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Call him what you will…
Java John is no longer whipping up lattes and cappuccinos for his cherished Quinnipiac students. Johnny Cash, however, now mans a register from opening until 2:30 every weekday. They are, in fact, one and the same: QU’s beloved John Raccio.
“The coffee area was always jamming,” Raccio said. “Most of my regulars didn’t believe it was gone. It’s Sub Generation now, baby.”
Raccio started working at Quinnipiac in January of 1995.
“I’ve been mentioned in graduation speeches, had articles about me, QAQ ads, dunk tanks, pies thrown in my face, everything,” he said.
Sitting down in an old WQAQ “Best DJ” T-shirt, Raccio told The Chronicle that he used to be very involved with WQAQ before it was taken off the air temporarily four years ago. He is still involved in music through his 30-year association to rocker Todd Rundgren.
Raccio said that his renowned cheeriness comes from his ability to always stress the positive.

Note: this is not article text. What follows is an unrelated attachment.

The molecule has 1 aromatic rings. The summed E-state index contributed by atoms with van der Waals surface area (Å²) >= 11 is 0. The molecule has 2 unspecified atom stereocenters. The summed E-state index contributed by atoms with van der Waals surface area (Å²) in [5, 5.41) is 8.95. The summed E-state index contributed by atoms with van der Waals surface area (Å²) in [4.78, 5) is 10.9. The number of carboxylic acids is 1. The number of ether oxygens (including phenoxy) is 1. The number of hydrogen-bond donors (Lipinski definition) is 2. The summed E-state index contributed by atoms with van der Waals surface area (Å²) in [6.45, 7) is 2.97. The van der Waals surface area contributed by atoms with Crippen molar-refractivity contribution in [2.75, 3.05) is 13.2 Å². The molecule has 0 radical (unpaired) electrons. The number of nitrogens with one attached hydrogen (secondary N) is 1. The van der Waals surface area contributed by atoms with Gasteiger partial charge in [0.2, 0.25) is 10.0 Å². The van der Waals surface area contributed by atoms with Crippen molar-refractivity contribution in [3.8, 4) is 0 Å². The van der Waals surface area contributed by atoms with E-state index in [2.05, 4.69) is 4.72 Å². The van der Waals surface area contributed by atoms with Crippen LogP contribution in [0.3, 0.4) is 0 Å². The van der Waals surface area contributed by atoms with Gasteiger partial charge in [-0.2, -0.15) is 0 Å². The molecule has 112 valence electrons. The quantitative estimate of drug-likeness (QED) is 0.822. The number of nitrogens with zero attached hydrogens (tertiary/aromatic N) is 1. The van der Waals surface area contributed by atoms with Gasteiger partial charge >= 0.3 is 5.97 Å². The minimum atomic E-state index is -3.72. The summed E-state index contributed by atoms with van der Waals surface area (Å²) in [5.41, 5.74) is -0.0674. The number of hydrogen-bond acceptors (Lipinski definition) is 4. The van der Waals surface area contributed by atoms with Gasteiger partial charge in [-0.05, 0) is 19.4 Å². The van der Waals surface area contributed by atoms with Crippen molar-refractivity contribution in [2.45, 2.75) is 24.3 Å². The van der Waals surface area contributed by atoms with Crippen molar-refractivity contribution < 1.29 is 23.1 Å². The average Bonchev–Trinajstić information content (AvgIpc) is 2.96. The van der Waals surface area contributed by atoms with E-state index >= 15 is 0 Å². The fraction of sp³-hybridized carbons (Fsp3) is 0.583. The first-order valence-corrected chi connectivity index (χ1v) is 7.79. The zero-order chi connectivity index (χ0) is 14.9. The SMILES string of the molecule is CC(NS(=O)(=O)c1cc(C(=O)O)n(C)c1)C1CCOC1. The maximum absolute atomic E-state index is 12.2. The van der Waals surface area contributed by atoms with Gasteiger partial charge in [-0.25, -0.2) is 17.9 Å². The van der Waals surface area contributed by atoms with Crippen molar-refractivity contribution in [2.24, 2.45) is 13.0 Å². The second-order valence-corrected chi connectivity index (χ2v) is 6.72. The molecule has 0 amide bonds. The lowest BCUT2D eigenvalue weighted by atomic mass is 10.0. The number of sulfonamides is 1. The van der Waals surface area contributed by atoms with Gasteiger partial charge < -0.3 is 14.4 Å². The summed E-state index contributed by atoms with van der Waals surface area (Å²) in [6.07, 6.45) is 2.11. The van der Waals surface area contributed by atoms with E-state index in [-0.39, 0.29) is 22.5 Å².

“I have a responsibility to the customers. Even when I got pretty down and had family problems, I tried to just leave it at home,” he said. “I just try to have a one-on-one relationship with folks all the time.
Junior Ryan McAssey said that one-on-one relationship is always apparent.
“Apparently Java John is familiar with the area I live in, he always comments on how I’m from the smallest state, and knows a wiener joint near my house,” he said.
McAssey said that he had a friend pay for him in Raccio’s line because he lost his Q-Card the night before at a party. Raccio’s reply was, “that’s cause that’s how this dude rolls.”
Raccio is known throughout campus for this kind of humor. He often jokes that junior tennis player Brian Mikkelson is “foot faulting” in line.
“‘You’re my favorite customer,’ that used to be my mantra,” Raccio said. “I’d say it to every customer.”
Raccio said that it’s tough to pick a most memorable moment from his many at Quinnipiac, but he’s “seen some pretty crazy Halloween costumes.”
“I just like the interaction,” he said. “In all the time I’ve been here I’ve very rarely had any problems.”
Before working at Quinnipiac, Raccio was involved in his family’s cloth diaper business. Once that hit tough times, he applied for a job at Quinnipiac and has been here ever since. Even though he’s been Java John since beginning at the coffee station in 1996, he’s OK with a new job at the registers.
“As long as me and the students still interact it doesn’t matter,” he said.
Asked about his future plans, John said, “I don’t know, maybe buy some lottery tickets and sit next to a girl at happy hour.”